Hope Star from Hope, Arkansas on March 23, 1968 · Page 5
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March 23, 1968

Hope Star from Hope, Arkansas · Page 5

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Hope, Arkansas
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Saturday, March 23, 1968
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Page 5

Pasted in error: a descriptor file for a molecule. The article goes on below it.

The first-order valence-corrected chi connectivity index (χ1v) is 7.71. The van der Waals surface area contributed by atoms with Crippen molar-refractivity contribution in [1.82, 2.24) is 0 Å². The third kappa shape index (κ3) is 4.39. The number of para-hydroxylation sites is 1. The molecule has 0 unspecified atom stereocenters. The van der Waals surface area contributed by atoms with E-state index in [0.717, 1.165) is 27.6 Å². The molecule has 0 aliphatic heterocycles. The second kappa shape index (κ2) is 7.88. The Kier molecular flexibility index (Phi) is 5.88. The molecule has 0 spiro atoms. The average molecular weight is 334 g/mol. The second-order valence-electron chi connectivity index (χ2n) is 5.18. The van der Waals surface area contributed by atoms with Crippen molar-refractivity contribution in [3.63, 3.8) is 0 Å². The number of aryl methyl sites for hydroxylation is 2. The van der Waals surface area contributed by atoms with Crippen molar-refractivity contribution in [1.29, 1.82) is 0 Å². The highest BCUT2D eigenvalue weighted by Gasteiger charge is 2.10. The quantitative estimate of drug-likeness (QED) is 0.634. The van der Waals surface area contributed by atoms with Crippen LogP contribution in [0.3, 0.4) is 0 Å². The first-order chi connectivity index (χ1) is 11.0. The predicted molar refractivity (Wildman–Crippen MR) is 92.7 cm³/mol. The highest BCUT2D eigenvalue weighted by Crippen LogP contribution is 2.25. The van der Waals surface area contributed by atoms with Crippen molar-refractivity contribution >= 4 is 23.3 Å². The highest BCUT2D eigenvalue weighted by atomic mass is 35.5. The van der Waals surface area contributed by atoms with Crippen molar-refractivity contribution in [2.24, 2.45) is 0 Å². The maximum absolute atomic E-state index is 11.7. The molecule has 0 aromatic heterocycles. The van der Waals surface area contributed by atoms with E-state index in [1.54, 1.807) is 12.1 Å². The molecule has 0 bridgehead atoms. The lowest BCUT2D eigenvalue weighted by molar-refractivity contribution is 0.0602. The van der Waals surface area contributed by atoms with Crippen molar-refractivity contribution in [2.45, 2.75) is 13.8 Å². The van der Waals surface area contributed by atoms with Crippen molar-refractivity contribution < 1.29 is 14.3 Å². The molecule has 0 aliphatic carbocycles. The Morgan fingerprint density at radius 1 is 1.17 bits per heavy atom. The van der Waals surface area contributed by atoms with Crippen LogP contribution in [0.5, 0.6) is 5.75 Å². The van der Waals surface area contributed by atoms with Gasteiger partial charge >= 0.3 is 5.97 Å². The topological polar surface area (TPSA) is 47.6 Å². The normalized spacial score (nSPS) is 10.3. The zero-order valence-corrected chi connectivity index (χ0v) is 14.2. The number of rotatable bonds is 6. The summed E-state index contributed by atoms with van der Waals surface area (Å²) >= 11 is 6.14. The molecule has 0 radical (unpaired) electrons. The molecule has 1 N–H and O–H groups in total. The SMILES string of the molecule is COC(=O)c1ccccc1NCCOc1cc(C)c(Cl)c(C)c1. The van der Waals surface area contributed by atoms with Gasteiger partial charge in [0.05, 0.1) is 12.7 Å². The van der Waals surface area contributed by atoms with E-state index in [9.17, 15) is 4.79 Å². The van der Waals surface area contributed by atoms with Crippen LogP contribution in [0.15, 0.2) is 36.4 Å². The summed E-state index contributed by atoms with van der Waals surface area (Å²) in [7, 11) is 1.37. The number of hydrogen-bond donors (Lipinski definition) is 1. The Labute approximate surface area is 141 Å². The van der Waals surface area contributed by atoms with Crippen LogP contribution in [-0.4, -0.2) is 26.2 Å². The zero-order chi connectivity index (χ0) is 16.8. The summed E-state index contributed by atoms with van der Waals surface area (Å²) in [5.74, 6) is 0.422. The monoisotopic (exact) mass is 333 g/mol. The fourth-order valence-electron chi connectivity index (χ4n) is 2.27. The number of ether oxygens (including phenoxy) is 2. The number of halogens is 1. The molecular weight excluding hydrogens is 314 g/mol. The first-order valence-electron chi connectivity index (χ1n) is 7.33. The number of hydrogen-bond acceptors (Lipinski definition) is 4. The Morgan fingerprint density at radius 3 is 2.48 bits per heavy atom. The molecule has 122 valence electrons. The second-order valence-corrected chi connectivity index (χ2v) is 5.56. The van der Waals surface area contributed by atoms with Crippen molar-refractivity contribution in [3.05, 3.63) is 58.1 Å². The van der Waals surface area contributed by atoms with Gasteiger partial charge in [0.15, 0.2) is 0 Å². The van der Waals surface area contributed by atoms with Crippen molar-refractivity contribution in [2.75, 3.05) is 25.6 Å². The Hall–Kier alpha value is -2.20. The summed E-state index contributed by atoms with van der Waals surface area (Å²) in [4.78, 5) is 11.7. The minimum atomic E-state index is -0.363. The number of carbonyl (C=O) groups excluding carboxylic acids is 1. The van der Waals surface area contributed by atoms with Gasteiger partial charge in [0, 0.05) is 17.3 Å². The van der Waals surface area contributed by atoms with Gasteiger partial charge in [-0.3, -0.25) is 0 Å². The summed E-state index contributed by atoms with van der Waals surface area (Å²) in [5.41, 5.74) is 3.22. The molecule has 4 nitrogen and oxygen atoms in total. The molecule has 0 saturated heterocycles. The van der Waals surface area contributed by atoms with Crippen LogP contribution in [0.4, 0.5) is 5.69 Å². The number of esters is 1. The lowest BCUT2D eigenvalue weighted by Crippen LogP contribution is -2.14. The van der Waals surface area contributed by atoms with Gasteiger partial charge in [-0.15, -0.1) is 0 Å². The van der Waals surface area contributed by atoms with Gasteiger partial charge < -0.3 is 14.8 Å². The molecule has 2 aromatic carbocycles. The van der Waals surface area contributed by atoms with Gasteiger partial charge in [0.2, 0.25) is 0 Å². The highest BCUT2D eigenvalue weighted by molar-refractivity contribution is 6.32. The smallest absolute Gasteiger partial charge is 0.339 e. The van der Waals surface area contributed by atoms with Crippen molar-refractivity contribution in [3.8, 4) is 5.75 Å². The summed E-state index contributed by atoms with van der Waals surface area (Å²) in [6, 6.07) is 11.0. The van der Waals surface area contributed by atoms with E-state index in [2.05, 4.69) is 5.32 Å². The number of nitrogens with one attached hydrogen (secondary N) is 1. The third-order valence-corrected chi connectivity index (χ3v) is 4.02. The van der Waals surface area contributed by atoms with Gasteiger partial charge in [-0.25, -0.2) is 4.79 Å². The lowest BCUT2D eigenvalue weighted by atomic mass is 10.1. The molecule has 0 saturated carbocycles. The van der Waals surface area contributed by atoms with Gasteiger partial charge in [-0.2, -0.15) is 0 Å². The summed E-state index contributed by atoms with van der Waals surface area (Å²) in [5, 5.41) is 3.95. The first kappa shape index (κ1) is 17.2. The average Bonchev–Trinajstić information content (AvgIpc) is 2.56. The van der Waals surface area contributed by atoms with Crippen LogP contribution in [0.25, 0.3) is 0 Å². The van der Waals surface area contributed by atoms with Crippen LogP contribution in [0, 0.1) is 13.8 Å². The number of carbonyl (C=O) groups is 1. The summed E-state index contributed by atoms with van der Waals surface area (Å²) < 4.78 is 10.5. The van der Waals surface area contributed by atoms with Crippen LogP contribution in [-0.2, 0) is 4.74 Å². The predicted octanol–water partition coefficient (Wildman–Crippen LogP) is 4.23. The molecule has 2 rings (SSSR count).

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Pits Sit Hope ;tf Star SPORTS ouston eaten by UCLA IP? (/MH) STttt PnlMi.lf.ifnHW Siturtif, tot* 23, LEGAL NOTICE Perry's Team Wins Waldo Tournament Perry's truckers of Hope, defeated Magnolia 124 to 81 In the final game of the Waldo Invlta* Uonal Tourney, High scorer for the Champs was Wayne Loe with 38 points, Vic Massanelli hit for 21, Bill Mallory hart 30 for the losers. Time Runs Out on the Maple Leafs By THE ASSOCIATED PRESS Time finally has run out on Punch Imlach's Toronto Maple Leafs. The National Hockey League's Stanley Cup cham* pions last year, the Leafs were eliminated from 1968's postseason playoffs Wednesday when they dropped a 3-2 decision to the Montreal Canadiens. In other games, New York grabbed sole possession of second place In the East with a 5-3 victory over Chicago, Pittsburgh picked up valuable ground in the West by knocking off St. Louis 4-2, Philadelphia turned back Oakland 5-1 and Los Angeles and Minnesota played a 3-3 tie. "We did the best we could, and it wasn't good enough," sighed Imlach, who had piloted the Leafs to 10 straight playoff berths before this season. "That's all there was to it." Toronto had a precedent for their Hop following the Cup victory. In 1944-45, the Leafs captured the Cup and then finished fifth the next season. Bobby Rousseau sealed the Leafs 1 doom with a pair of first period goals that forced Toronto to play catch-up hockey and the Leafs never quite caught up. With only six games remaining, Toronto's maximum possible point total Is 78-one less than fourth-place Chicago already has achieved. Only four teams In each division qualify for the playoffs. Bob Nevin scored three times — twice in the flnal 4V 2 minutes —as the Rangers opened a two- point gap over Idle Boston and a three-point lead over Chicago in the battle for second place in the/East. " "The Black Hawks, who out- shot New York 51-34, had wiped out a 3-1 New York lead with thierd-period goals by Stan Mikita and Doug Mohns. But 21 seconds after Mohns scored, Nevin hit for a 4-3 Ranger lead. Then Nevin's third goal of the night and 27th of the season wrapped it up. Goalie Ed Glacomin was brilliant in the Ranger nets, stopping 20 Chicago shots in the first period as goals by Nevin and Orland Kurtenbaeh got New Baseball Exhibition By THE ASSOCIATED Friday's Games Detroit 8, Bo&tott 6 Los Angeles 3, St, Louis 2 Atlanta 6, New York, N, 1 Minnesota 11, Cincinnati 1 Washington 8, Pittsburgh 2 Philadelphia 9, Oakland 8 San Francisco 5, Cleveland 4 Chicago, N, 10, California 0 Baltimore 7, New York, A, 8 Today's Games Atlanta vs. Boston at Atlanta Cincinnati vs» Oakland at Tampa, Fla. Houston vs. St, Louis at St, Petersburg, Fla. Los Angeles vs. Pittsburgh at Nassau, Bahamas New York, N, vs, New York, A, at Fort Lauderdale, Fla. Philadelphia vs. Chicago, A, at Sarasota, Fla, Chicago, N, vs, Cleveland at Tucson, Ariz. San Francisco vs. California at Palm Springs, Calif. Minnesota vs. Washington at Orlando, Fla. Detroit vs, Baltimore at Miami, Fla., night Sunday's Games Atlanta vs, Boston at Atlanta Cincinnati vs. St, Louis at St. Petersburg, Fla. Houston vs. Oakland at Bradenton, Fla. Los Angeles vs. Pittsburgh at Nassau, Bahamas New York, N, vs. Baltimore at Miami, Fla. Philadelphia vs. Washington at Clearwater, Fla. Chicago, N, vs. Cleveland at Scottsdaie, Ariz. San Francisco vs. California at Palm Springs, Calif. New York, A, vs. Detroit at Fort Lauderdaie, Fla. Chicago, A, vs. Minnesota at Orlando, Fla. Monday's Games Atlanta vs. Detroit at West Palm Beach, Fla. Cincinnati vs. St. Louis at Tampa, Fla. Houston vs. Philadelphia at Cocoa, Fla. Los Angeles vs. New York, A, at Verp Beach, Fla. ''New'York," N, vs. Washington at St. Petersburg, Fla., night Pittsburgh vs. Oakland at Bradenton, Fla. Chicago, N, vs. Cleveland at Scottsdaie, Ariz. San Francisco vs. California at Holtvllle, Calif. Minnesota vs. Boston at Winter Haven, Fla. Chicago, A, vs. Baltimore at Miami, Fla. York off to a 2-0 lead. Pittsburgh, battling to gain a playoff spot In the West, moved within five points of fourth place by knocking off St. Louis. The Penguuins snapped a 1-1 tie in the third period when Noel Price and Gene Ubrlaco clicked 62 seconds apart. Then, after Jim Roberts cut the lead to one goal and St. Louis pulled Glenn Hall for an extra attacker in the final minute, Ken Schlnkel hit the empty net for the clincher. Bjr JACK STEVENSON" Associated Press sports Writer LOS ANGELES (AP) - A sparkling "diamond and one" defense seftte WCLA'e ftniifls after their second straight National Collegiate basketball title tonight against North Carolina. they designed the strategy strictly for Houston 1 sAll«AmBri- can Elvifi Hayes and the Bruins worked It to perfection, they limited the "Big E" to 10 points in whipping the Cougars 101*69, Houston's first loss of the year after 32 straight victories, 31 this season, North Carolina won Its way Into the NCAA finals with a convincing 80-66 triumph over Ohio State. Larry Miller, another All-American, paced the attack with 20 points, most for any player In the semifinals, The Bruin-Tar Heel nationally televised finals Is scheduled for 7 p.m. PST, following the 5 p.m. consolation between Houston and Ohio State, Coach John Wooden said the special defense placed Lynn Shackelford on the G-foot-O'/a Hayes while the rest of the team formed a diamond with 7-foot Lew Alcindor under the basket. "It was designed to keep Hayes from getting the ball, and if he got it, it would be outside," Wooden explained. When he did get it outside, Mike Lynn usually had a hand right in front of his face. Shackelford scored 17 points, second only to the 19 each by Lynn, Alcindor and Lucius Allen as all five starting Bruins hit in double figures. Playmaker Mike Warren contributed 14. Hayes made only three field goals and four free throws for his 10 points and the Uclans collected equally as many points on five goal-tending calls against the Houston ace. Coach Guy Lewis of Houston commented, "No basketball team in the world could have beaten UCLA." Alctndor grabbed 18 rebounds In a game which saw UCLA grab a comma-tiding 53-31 halftime lead as Shackelford and Allen bombed from outside to the delight of the Los Angeles Sports Arena crowd of 15,742. That big lead ruined the Houston game plan and the pressing defense not only throttled Hayes, who had averaged 37.7 points a game during the season, but held the Houston team to a 28.2 shooting percentage. UCLA hit 43 out of 83 for 51.8 per cent and gained revenge for the 71-69 loss to Houston in January, which left the Cougars rated No, 1 nationally and the Bruins second. After beating Ohio State, Coach Dean Smith of North Carolina commented, "Bill Bunting played the greatest game of his career." Bunting, a 6-9 junior, guarded Ohio State star Bill Hosketand did It well, in addition to scoring 17 points. Hosket, after scoring 14, fouled out with 9"/a minutes left. The Conestoga breed of horses was supposedly Flemish stallions crossbred with Virginia horses. * t»re By fME ASSOCIATE 0 NBA SUyoffs Fridays Results Wsstsffi Wtifiloft Semifinals San Ffaftclsctf 111, si, Letfli 166, San rranclsed leadsbcaw* 1 series 1*0. . I? Eastern BMstofi . K Philadelphia lift, Me* York 110, Philadelphia leads besteM series M, today's Games Western Division Semifinals San Ffinclseo ftt St, Loultf Eastern Division Semifinals Philadelphia at Net York . Sunday's Games Western Division Semifinals Chicago it Los Angeles, 1st game of best-of-1 series* Eastern Division ''. Semifinals .-•, Detroit at Boston, afternoon, 1st game of bestoM series. v Monday's Games i. Western Division • Semifinals Chicago at Los Angeles Eastern Division Semifinals Boston at Detroit , ABA Friday's Results Denver 110, Dallas 92 New Orleans 114, Houston 86 Kentucky 119, Indiana 106 Today's Games > Playoffs Western Division ; Semifinals ' Houston at Dallas, 1st gtm« of best-of-5 series. ; Eastern Division Fourth-Place Playoff Kentucky vs. New Jersey it Com mack, N.Y. Sunday's Games » .;EV Eastern Division Semifinals ;; Kentucky or New Jersey at Minnesota, afternoon, 1st gam* of best-of-5 series. End of Regular Season Oakland at Anaheim ,? Monday's Games Eastern Division ui Semifinals Indiana at Pittsburgh, 1st game of bestof-5 series. Minnesota vs. New Jersey at Commack, N.Y., tentative. Friday's College Basketball By THE ASSOCIATED PRESS Tournaments . SemiflnaJs ' ' ''UCLA 101, Houston 69 No. Carolina 80, Ohio State 66 National Junior College Semifinals Mercer County, Trenton, N.J., 80, Vincennes, Ind., 72 San Jaclnto, Tex., 71, Murray, Okla., 70 Consolation Robert Morris, HI* 68, Padu- can, Ky., 61 Iowa Central 85, Boise, Idaho, 68 Miaml-Dade, Fla., 86, Christian College, Tex., 75 First Coed College Oberlin College, established in 1833 in Ohio, which state today has more colleges and universities per capita than any other state in the Union, was the nation's first coeducational college, according to the Encyclopaedia Britannica. WHOSE National Game ? AP Newslealures These athletes are proof that America's national pastime isn't confined to the U. S. A. All seven of these baseball stars are foreign botfi I WASHINGTON SCHOOL 01STIICT NO. 12 WASHINGTON, ARKANSAS MS62 NGTIOS OF SCHOOL DESEGREGATION PLAN UNDER TITLE VI OF THE CIVIL RIGHTS ACT OP 1S64 THIS NOTICt it MABi AVAILAiLI TO INFORM YOU AidUf THi DlttOMGATION Of 00ft SCHOOL*. KIIP A COfY OP THIS NOTICE, IT WILL'ANIWIR MANY QUf ITiONl AIOUT SCHOOL BtifOftfdAf ION, *' Tn? Washington public school system is being desegregated under a plan adopted to accordance with Title VI of the Civil Right* Act of 19*4. the purpose of the desegregation plan Is to eliminate from oat school system the racial segregation of students and all other forms of discrimination based ofl race, color, of national origin, Each student of his parent, or other adult person acting as parent, Is required to choose the school the student wfll attend next school year, The choice period will begin on March 28, and close April 28, *-*' i, iXPLANATOKY LBTTiftl AND SCHOOL CHOICE .,.,,,, „ ,,. ^, On the first day of the choice period, an explanatory letter and this notice will be sent by first-class mall to the parent, or other adult person acting as parent, of each student then In the schools who is expeded to attend school the following school year. A school choice form will be sent with each letter, together with a return envelope addressed to the Superintendent. Additional copies of the letter, this notice and the choice form are freely available to the public at any school and at the Superintendent's oitflce. i, UPTURNING THE CHOICE PORMS ". " ' Parents and students, at their option, may return the completed choice forms by, hand to any school or by mall to the Superintendent's office, at any time during the 30-day choice period. No preference will be given for choosing early during the choice period. A choice Is required for each student. No assignment to a school can be made unless a choice is made Hrst. ; .. •-/••••• ••••••:•':•••' : ' - - ' • : : •' : : -. • . . ••• . ; •. .. 5, CMOICB FORM INPORMATION '.,. ". < •; , .. •-. The school choice form lists the names, locations and grades offered for each school. The reasons for any choice made are not to be stated. The form asks for the name, address and age of the student, the school and grade currently or last attended, the school chosen for the following year, the appropriate signature, and whether the form has been signed by the student or his parent. Any letter or other written communication which identifies the student and the school he wishes to attend will be deemed just as valid as if submitted on the choice form supplied by the school system. The names of students and the schools they choose or are assigned to under the plan will not be made public by school officials. 4. COURSE AND PROGRAM INFORMATION To guide students and parents in making a choice of school, listed below, by schools, are the courses and programs which are not given In every school In this school system. The courses and programs that are offered at Hope and Yerger High Schools but are not offe",d at -•- Lincoln are physical science, physics, speech, Latin, Spanish, .. journalism, shorthand, office practice, band, bookkeeping, and football. Lincoln has an "A" rating. Hope and Ycrger High Schools are "North Central" rated. 7. SIGNING THE CHOICE FORM A choice form may be signed by a parent or other adult person acting as parent. A student who has reached the age of 15 at the time of choice, or will next enter the ninth or any higher grade, may sign his own choice form. The student's choice shall be controlling unless a different choice Is exercised by his parent before the end of the period during which the student exercises his choice. I. PROCESSING OF CHOICES , ... No choice will be denied for any reason other than overcrowding. In cases where granting all choices for any school would cause overcrowding, the students choosing the school who live closest to it will be assigned to that school. Whenever a choice is to be denied, overcrowding will be determined by a uniform standard applicable to all schools In the system. ». NOTICE OF ASSIGNMENT, SECOND CHOICE All students and their parents will be promptly notified In writing of their school assignments. Should any student be denied his choice because of overcrowding he will be promptly notified and given a choice among all other schools in the , system where space is available. , . : If. STUDENTS MOVING INTO THE COMMUNITY A choice of school for any student who will be new to the school system may be made during the 30-day choice period or at any other time before he enrolls In school. An explanatory letter, this notice and the school choice form will be given out for each new student as soon as the school system knows about.the student At least seven days will be allowed foe the returtf of'the'choice form when a choice is made after the 30-day 'choicd pefibd. "A* choice must Tie'niade for ea& student". ,No assignment to any school can be made unless a choice is made first, 11. STUDENTS ENTERING FIRST GRADE The parent, or other adult person acting as parent, of every child entering the first grade is required to choose the school his child will attend. Choices will be made under the same free choice process used for students new to the school system in other grades, as provided in paragraph 10. M. PRIORITY OF LATE CHOICES • No choice made after the end of the 30-day choice period may be denied for any reason other than overcrowding. In J,he event of overcrowding, choices made during the 30-day choice period will have first priority. Overcrowding will be deter-, , mined by the standard provided for In paragraph 8. Any parent or student whose first choice is denied because of overcrowding will be given a second choice in the manner provided for in paragraph 9. U. TESTS, HEALTH RECORDS AND OTHER ENTRANCE REQUIREMENTS . Any academic tests or other procedures used in assigning students to schools, gredes, classrooms, sections, courses oi study, or for any other purpose, will be applied uniformly to all students without regard to race, color or national origin. No choice of school will be denied because of failure at the time of choice to provide any health record, birth certificate, or other document. The student will be tentatively assigned in accordance with the plan and the choice made, and given ample time to obtain any required document. Curriculum, credit, and promotion procedures will not ba applied in such a way as to hamper freedom of choice of any student, 14. CHOICES ONCE MADE CANNOT BE ALTERED Once a choice has been submitted, it may not be changed, even though the choice period has not ended. The choice is binding for the entire school year to which it applies, except in the case of (1) compelling hardship, (2) change of residence to a place where another school is closer, (3) the availability of a school designed to fit the special needs of a physically handicapped student, (4) the availability at another school of a course of study required by the student, which is not available at the school chosen. U. ALL OTHER ASPECTS OF SCHOOLS DESEGREGATED All school-connected services, facilities, athletics, activities and programs are open to all on a desegregated basis. A student attending school for the first time on a desegregated basis may not be subject to any disqualification or waiting period for participation in activities and programs, Including athletics, which might otherwise apply because he is a transfer student. All transportation furnished for the school system will also operate on a desegregated basis. Faculties will be desegregated, and no staff member will lose his position because of race, color or national origin. This includes any case where less staff is needed because schools are closed or enrollment is reduced, U. ATTENDANCE ACROSS SCHOOL SYSTEM LINES No arrangement will be made, or permission granted, by this school system for any students living in the community it serves to attend school in another school system, where this would tend to limit desegregation, or where tho opportunity Is not available to all students without regard to race, color or national origin. No arrangement will be made, or permission granted, by this school system for any students living in another school system to attend school in this system, where this would tend to limit desegregation, or where the opportunity is not available to all students without regard to race, color or national origin, The Washington School District will make arrangements for students of either race, in grades nine through twelve to attend either Hope High School or Yerger High School, provided the student desires to attend because of the higher rated school or to receive benefits of something offered there which is not available in the Washington Pistrict. The Wash* ington School District will grant permission for students of another school district to attend one of its schools for similar reasons, 17, VIOLATIONS TO BE REPORTED It is a violation of our desegregation plan for any school official or teacher to influence or dissuade any person from choosing a school where a desegregated education CM be obtained, or to threaten any person with penalties pr promise favors for any choice made, U is also a violation of Federal regulations for any person to intimidate, threaten, coerce, re* taiiate or discriminate against any individual for the purpose of interfering with the free making of a choice of a desegrega* ted school, Any person having any knowledge of any violation of these prohibitions should report the facts immediately by mail pr phone to the &wal Educational opportunities Program, U- 8, Office of Education, Washington, p. c. go?o? (tele* phew #2-963-0333), The name of any person reporting any violation will not be ^closed without his consent. Any other "" " p| the djsegregaifem plan or other dUcriminaUon based on race, color, or national origin in the school system, is a yipistipa of Federal requirements, and, should, likewise be reported. Anyone with a complaint to report should firsr bring it to the attention, of state or loeal school officials, unless he feels it would not be helpful to do so. if state or local do not correct the violation promptly, any person familiar with the facts of the violation should report them m- ts tbf U-S. Offjgf oi Education §t the above i44r§ss or pteae ember, &ferch i3,1?69 Far West Cutter and Chariot Racing By BRUCEFQ* miles, an hour, hurtling down a Un ^ ilh a fina , our$l of d into the game. For the T_.-... a «•» rlirt t *>i *-*L r 11\ t H ^ f h**r*rC llflfl - i ™ ' . . . * - .. L....... o ,-v .-i y-J « .1. i dirt'track to the cheers and shoals of hundreds lining the quar- jdaho (4P) - The terrmilj ^railing. The drivers. br*c- ing themselves on small plutforrm §at?s wing open and the cold, wintry' air is shattered by the jhuniJering p.f 16 hooves and t*o Sf ts of wheels. the teams reach 40 Another %nday afternoon chariot race is over. In parts of the country where can buy a good team of horses. a chariot with wheels, a culler with snow runners, and the various between two ooen wheels" lean into sno * '* ™ l ^ bund « nt - ll * ^^ or essential lack, items like harnesses, between two open wneeis.iun into i-iiii(irt ;trf rM1 , !irwl tt . ;ih ,^_ reins brid , es and blankels . The tarpon is not important as 3 food fish.